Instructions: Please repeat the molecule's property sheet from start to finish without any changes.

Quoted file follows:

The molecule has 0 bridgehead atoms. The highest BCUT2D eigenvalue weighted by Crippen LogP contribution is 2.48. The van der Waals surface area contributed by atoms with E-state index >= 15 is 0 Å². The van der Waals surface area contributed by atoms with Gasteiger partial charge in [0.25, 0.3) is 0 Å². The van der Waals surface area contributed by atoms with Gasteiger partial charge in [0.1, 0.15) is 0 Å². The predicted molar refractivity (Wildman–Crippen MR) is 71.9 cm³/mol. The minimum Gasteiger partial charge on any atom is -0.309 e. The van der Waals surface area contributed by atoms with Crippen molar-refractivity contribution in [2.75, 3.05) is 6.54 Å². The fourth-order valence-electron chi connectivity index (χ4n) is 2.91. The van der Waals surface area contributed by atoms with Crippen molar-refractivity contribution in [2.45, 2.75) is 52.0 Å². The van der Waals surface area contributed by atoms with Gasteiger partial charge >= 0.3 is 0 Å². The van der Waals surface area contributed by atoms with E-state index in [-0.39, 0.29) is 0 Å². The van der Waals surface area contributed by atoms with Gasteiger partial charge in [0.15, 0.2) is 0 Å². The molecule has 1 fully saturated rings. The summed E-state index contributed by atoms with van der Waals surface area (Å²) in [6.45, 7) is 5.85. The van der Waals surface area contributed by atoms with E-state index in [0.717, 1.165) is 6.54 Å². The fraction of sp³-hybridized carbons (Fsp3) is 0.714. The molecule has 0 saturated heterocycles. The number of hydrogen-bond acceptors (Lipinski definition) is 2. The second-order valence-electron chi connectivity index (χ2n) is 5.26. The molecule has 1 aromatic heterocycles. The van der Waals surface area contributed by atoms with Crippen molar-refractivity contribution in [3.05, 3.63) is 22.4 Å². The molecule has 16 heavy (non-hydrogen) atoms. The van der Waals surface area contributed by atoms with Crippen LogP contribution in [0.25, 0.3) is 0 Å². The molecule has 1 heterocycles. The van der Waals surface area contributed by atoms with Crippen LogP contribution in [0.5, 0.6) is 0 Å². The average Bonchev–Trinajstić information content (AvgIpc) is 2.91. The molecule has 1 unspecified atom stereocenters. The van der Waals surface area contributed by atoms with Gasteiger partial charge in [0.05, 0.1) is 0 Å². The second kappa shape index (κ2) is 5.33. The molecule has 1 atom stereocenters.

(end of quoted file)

The molecule has 0 bridgehead atoms. The highest BCUT2D eigenvalue weighted by Crippen LogP contribution is 2.48. The van der Waals surface area contributed by atoms with E-state index >= 15 is 0 Å². The van der Waals surface area contributed by atoms with Gasteiger partial charge in [0.25, 0.3) is 0 Å². The van der Waals surface area contributed by atoms with Gasteiger partial charge in [0.1, 0.15) is 0 Å². The predicted molar refractivity (Wildman–Crippen MR) is 71.9 cm³/mol. The minimum Gasteiger partial charge on any atom is -0.309 e. The van der Waals surface area contributed by atoms with Crippen molar-refractivity contribution in [2.75, 3.05) is 6.54 Å². The fourth-order valence-electron chi connectivity index (χ4n) is 2.91. The van der Waals surface area contributed by atoms with Crippen molar-refractivity contribution in [2.45, 2.75) is 52.0 Å². The van der Waals surface area contributed by atoms with Gasteiger partial charge >= 0.3 is 0 Å². The van der Waals surface area contributed by atoms with E-state index in [-0.39, 0.29) is 0 Å². The van der Waals surface area contributed by atoms with Gasteiger partial charge in [0.15, 0.2) is 0 Å². The molecule has 1 fully saturated rings. The summed E-state index contributed by atoms with van der Waals surface area (Å²) in [6.45, 7) is 5.85. The van der Waals surface area contributed by atoms with E-state index in [0.717, 1.165) is 6.54 Å². The fraction of sp³-hybridized carbons (Fsp3) is 0.714. The molecule has 0 saturated heterocycles. The number of hydrogen-bond acceptors (Lipinski definition) is 2. The second-order valence-electron chi connectivity index (χ2n) is 5.26. The molecule has 1 aromatic heterocycles. The van der Waals surface area contributed by atoms with Crippen molar-refractivity contribution in [3.05, 3.63) is 22.4 Å². The molecule has 16 heavy (non-hydrogen) atoms. The van der Waals surface area contributed by atoms with Crippen LogP contribution in [0.25, 0.3) is 0 Å². The molecule has 1 heterocycles. The van der Waals surface area contributed by atoms with Crippen LogP contribution in [0.5, 0.6) is 0 Å². The average Bonchev–Trinajstić information content (AvgIpc) is 2.91. The molecule has 1 unspecified atom stereocenters. The van der Waals surface area contributed by atoms with Gasteiger partial charge in [0.05, 0.1) is 0 Å². The second kappa shape index (κ2) is 5.33. The molecule has 1 atom stereocenters.